Well, what a year it has been. We started off 2020 with reports of the Coronavirus affecting people living in Wuhan in China, but at this point there seemed no real threat to the UK.
WillisPalmer started the year working on our new website and in January we were reporting on Education Policy Institute research which found that a quarter of referrals involving children and young people to specialist mental health services were rejected in 2018-19 as either their conditions were not deemed suitable for treatment or they did not meet eligibility thresholds.
The Troubled Families scheme was extended and the Return to Social Work scheme launched providing free training to former social workers wanting to return to a career in social work.
However, by the end of January, there were two confirmed cases of COVID-19 in the UK.
Moving into February, a joint targeted area inspection of local authorities found that local agencies are often woefully ill-equipped to deal with child sex abuse in families. The report said that child sexual abuse in the family environment should be just as much of a priority as child sexual exploitation and needs long-term national and local strategies to understand and reduce its prevalence.
"The knowledge that agencies have gained and the systems that have been put in place for dealing with child sexual exploitation are not being applied in the context of abuse within the family environment. As a result, frontline professionals are not equipped to know enough about perpetrators of child sexual abuse in the family environment: how to identify them, what their escalation patterns are and how to prevent them from abusing children," the report added.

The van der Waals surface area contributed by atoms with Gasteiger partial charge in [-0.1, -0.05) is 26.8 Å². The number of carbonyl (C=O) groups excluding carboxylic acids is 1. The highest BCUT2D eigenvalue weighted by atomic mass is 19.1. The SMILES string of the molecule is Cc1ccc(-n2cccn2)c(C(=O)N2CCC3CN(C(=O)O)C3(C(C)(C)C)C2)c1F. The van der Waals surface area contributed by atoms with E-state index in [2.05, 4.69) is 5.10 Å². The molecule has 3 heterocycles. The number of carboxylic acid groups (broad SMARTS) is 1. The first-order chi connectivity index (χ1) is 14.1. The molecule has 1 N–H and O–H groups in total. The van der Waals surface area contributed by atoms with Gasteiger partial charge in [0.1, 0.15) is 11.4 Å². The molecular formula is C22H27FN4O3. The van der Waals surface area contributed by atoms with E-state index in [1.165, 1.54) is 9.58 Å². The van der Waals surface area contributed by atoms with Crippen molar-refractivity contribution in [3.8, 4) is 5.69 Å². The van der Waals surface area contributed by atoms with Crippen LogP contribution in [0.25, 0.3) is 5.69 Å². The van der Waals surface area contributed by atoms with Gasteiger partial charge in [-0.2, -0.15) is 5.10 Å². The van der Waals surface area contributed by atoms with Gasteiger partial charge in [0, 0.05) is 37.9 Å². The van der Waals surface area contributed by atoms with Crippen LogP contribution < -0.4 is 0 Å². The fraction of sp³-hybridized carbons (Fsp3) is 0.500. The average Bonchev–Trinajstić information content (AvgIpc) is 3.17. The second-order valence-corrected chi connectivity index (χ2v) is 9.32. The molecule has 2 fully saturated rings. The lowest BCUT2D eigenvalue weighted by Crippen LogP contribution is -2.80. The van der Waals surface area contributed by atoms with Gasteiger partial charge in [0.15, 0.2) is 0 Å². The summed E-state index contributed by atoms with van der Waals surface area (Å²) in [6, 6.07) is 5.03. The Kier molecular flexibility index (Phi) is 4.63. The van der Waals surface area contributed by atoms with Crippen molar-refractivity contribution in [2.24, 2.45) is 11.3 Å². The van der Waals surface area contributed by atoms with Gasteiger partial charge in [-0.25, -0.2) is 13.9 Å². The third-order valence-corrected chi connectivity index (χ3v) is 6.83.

By the end of February, there were 16 cases of COVID-19 in the UK and the first British death from the disease was confirmed by the Japanese Health Ministry, a man quarantined on the Diamond Princess cruise ship.
In March, the threat of COVID was becoming more apparent. By 4 March there were 85 cases of Coronavirus and the first death in the UK was confirmed. On 23 March 2020, prime minister Boris Johnson announced new strict rules applicable to the entire United Kingdom with the aim to slow the spread of COVID-19. The prime minister told the British public to stay at home, except for certain “very limited purposes” – shopping for essential items such as food and medicine, one form of outdoor exercise each day either alone or with others who live in the same household, for any medical need or to provide care to a vulnerable person and to travel to and from work where this is “absolutely necessary” and the work in question cannot be done from home. All non-essential shops, libraries, places of worship, playgrounds and outdoor gyms were closed, and police were given powers to enforce the measures, including the use of fines.
Chancellor Rishi Sunak announced that the government would pay 80% of wages for employees not working, up to £2,500 a month, as part of "unprecedented" measures to protect people's job under a furlough scheme.
Schools were closed to most children apart from the children of key workers and those classed as vulnerable ie children in need, on a child protection plan or Education, Health and Care Plan.